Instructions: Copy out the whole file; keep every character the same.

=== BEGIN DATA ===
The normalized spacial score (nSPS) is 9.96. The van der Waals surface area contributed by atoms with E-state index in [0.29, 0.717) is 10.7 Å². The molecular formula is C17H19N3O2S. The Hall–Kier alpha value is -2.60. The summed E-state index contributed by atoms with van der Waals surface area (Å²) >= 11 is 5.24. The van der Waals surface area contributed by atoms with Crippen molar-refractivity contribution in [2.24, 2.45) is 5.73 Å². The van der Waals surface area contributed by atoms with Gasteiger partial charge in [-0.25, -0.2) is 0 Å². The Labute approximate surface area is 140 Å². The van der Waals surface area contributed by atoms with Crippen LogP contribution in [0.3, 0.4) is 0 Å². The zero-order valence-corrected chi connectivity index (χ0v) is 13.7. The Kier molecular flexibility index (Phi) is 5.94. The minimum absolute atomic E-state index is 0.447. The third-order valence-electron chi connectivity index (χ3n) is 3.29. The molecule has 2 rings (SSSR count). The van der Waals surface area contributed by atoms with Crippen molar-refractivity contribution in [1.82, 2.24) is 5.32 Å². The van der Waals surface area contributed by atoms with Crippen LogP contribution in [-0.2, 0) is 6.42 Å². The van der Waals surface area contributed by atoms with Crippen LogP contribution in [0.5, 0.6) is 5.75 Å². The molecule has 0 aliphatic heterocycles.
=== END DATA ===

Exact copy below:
The normalized spacial score (nSPS) is 9.96. The van der Waals surface area contributed by atoms with E-state index in [0.29, 0.717) is 10.7 Å². The molecular formula is C17H19N3O2S. The Hall–Kier alpha value is -2.60. The summed E-state index contributed by atoms with van der Waals surface area (Å²) >= 11 is 5.24. The van der Waals surface area contributed by atoms with Crippen molar-refractivity contribution in [2.24, 2.45) is 5.73 Å². The van der Waals surface area contributed by atoms with Gasteiger partial charge in [-0.25, -0.2) is 0 Å². The Labute approximate surface area is 140 Å². The van der Waals surface area contributed by atoms with Crippen LogP contribution in [0.3, 0.4) is 0 Å². The zero-order valence-corrected chi connectivity index (χ0v) is 13.7. The Kier molecular flexibility index (Phi) is 5.94. The minimum absolute atomic E-state index is 0.447. The third-order valence-electron chi connectivity index (χ3n) is 3.29. The molecule has 2 rings (SSSR count). The van der Waals surface area contributed by atoms with Crippen molar-refractivity contribution in [1.82, 2.24) is 5.32 Å². The van der Waals surface area contributed by atoms with Crippen LogP contribution in [-0.2, 0) is 6.42 Å². The van der Waals surface area contributed by atoms with Crippen LogP contribution in [0.5, 0.6) is 5.75 Å². The molecule has 0 aliphatic heterocycles.